If at First You Don't Succeed, Apply, Apply Again.

By Deb Raftus, MLIS day

Chances are you've got an overwhelming number of "No-time-now-I'll-get-to-that-later." e-mails lined up in your inbox. These messages come from various listservs, and many offer exciting opportunities for invaluable professional and intellectual growth. We read about the scholarship opportunities, we apply, we are rejected, and we think to ourselves, "Just hit DELETE!" I'm writing to ask you not to delete yourself out of a very worthwhile opportunity.

Last month, I attended the ACRL (Association of College & Research Libraries) 12th National Conference as a library student scholarship winner. (Details of the application process are listed on the ACRL conference Web site.) This conference is a Mecca for academic librarian wannabes (like myself), and I am very grateful for the experience.

In addition to the three days of conference programming, ACRL scholarship winners were invited to a special breakfast program where speakers offered advice, motivation, and personal anecdotes to guide our careers in academic librarianship. Scholarships are granted to library school students, support staff, and practicing librarians, which made for lively discussions around the breakfast table. I compared LIS programs with students from UNC-Chapel Hill, while librarians from all over the country compared their experiences and workplaces. (Afterwards, we were able to spot each other easily, as we were flagged with purple "Scholarship Recipient" ribbons.)

Addressing the morning's themes of mentoring and networking, Karen Downing, Foundation and Grants Librarian at the University of Michigan, traced her own career path, emphasizing the impact of mentors on her professional growth and development. She offered great insights into getting published (know the literature, identify gaps that need attention, volunteer for a journal's editorial board), and suggested networking ideas. She recommended that LIS students and new librarians join professional associations, take an active role in committees, or get involved in elections by working for a candidate.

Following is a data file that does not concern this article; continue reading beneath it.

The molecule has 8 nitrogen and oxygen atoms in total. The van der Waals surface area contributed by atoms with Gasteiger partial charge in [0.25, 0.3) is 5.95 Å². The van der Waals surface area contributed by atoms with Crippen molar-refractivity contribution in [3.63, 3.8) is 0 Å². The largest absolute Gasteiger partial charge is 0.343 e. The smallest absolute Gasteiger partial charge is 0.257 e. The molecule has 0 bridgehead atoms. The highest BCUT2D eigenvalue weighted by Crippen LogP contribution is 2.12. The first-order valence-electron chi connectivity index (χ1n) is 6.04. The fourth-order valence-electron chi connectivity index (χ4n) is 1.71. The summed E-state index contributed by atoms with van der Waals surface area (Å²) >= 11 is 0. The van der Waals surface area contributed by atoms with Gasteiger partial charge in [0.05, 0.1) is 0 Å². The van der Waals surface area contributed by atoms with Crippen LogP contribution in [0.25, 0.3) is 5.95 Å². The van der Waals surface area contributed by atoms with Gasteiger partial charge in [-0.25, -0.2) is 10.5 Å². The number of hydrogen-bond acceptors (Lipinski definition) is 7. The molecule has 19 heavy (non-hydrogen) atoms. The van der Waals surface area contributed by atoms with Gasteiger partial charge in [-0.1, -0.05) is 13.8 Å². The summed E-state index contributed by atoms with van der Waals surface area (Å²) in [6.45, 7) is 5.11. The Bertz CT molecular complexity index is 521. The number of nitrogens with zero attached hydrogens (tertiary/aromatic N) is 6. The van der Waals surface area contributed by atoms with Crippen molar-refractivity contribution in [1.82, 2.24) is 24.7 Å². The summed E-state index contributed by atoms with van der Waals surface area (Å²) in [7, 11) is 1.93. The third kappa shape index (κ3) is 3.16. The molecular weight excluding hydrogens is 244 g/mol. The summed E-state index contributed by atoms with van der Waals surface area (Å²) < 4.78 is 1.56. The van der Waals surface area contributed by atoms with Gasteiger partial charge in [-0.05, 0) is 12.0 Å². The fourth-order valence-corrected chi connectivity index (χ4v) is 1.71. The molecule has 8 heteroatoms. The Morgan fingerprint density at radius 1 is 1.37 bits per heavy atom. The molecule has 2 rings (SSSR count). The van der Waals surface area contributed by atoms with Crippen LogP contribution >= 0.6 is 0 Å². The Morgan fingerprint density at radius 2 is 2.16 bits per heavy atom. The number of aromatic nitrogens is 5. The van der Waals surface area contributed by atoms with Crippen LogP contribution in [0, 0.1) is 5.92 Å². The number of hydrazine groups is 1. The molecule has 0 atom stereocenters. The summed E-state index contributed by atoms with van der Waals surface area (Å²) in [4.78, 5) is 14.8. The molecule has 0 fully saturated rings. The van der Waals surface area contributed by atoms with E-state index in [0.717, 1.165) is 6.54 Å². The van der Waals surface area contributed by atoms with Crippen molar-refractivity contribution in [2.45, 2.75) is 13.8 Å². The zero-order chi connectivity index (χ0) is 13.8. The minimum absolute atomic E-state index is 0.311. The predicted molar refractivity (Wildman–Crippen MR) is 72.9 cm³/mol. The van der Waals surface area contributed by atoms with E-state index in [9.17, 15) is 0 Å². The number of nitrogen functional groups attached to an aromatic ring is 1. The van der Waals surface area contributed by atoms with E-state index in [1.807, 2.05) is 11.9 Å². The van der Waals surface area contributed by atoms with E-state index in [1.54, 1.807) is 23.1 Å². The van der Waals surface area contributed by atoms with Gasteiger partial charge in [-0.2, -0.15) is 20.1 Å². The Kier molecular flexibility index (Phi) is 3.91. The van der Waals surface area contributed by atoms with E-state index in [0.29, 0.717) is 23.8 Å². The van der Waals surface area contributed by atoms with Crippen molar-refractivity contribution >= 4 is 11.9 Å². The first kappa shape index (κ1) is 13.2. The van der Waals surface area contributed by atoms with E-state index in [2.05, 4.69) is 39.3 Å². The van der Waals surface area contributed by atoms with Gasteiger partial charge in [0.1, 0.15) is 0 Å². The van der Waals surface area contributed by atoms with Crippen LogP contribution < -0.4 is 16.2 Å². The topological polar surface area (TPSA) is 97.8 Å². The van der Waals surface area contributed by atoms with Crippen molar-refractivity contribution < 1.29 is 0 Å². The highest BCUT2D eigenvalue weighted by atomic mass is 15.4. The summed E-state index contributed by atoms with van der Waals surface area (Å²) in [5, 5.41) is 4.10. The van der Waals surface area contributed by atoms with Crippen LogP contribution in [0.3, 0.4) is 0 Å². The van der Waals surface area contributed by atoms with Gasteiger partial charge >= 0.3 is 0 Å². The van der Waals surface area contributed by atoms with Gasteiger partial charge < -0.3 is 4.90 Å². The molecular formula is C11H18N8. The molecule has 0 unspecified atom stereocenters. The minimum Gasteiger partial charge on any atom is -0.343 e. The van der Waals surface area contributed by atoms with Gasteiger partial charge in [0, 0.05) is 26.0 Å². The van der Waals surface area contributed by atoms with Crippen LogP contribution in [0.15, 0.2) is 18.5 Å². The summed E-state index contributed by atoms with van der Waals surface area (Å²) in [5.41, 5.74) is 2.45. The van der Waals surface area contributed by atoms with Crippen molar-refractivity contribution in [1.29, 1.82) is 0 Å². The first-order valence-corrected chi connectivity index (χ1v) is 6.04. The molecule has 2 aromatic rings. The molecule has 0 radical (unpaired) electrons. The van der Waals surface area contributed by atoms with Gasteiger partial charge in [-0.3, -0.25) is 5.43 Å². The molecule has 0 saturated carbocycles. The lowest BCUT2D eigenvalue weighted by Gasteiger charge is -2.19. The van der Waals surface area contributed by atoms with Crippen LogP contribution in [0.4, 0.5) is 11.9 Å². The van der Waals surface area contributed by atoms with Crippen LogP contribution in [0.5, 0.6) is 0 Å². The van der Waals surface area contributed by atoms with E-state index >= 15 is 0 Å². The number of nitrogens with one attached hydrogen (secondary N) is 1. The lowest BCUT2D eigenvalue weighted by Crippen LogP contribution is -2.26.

A panel of three librarians spoke of the successes and challenges they met during their first few years of professional librarianship. Most memorably, one panelist described being introduced to his new co-workers, all of whom had worked at the institution for 20 to 30 years, as "our bright, young librarian of the future who is here to change everything." While administrators meant this as a compliment, he spent his first months building relationships and gaining trust from his colleagues, assuring them that he was not planning to single-handedly tear down the foundation they had worked so hard to build. Another panelist was able to create a new role for herself, as an Electronic Resources Librarian, by pinpointing a need at the library and offering solutions. The third panelist spoke of her unique experience in working with tribal colleges and in recruiting diversity with the ALA's "Grow Your Own" campaign.

The presenters offered simple solutions to navigating the conference and to getting involved in the field. I left the breakfast feeling inspired, excited, and better prepared for the conference, and more importantly, for my career.

I conclude with some words of advice on seeking conference funding:

Plan ahead. Talk to librarians, your fellow MLIS students, and iSchool faculty about the conferences they enjoy most. Summer is a good time to begin thinking about next year's conferences, so you have time to research scholarship opportunities. (The ACRL scholarship was announced last fall, and the application was due January 3rd.)

Join professional associations to improve your chances. (The ACRL award jury gives preference to ALA and ACRL members.)

Be persistent! I had my share of rejections before receiving the ACRL scholarship. (It just makes that "Congratulations!" e-mail all that much more special.) Keep applying -- there is a "Scholarship Recipient" ribbon out there with your name on it, waiting for you.

Consider going anyway. Let's say you don't win the scholarship to the conference of your dreams. Put together some scratch and go. I paid my own way to 2 other conferences ( WILU and WLA), and they were worth every, that is, worth the 19% APR.


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Page last updated: March 14, 2004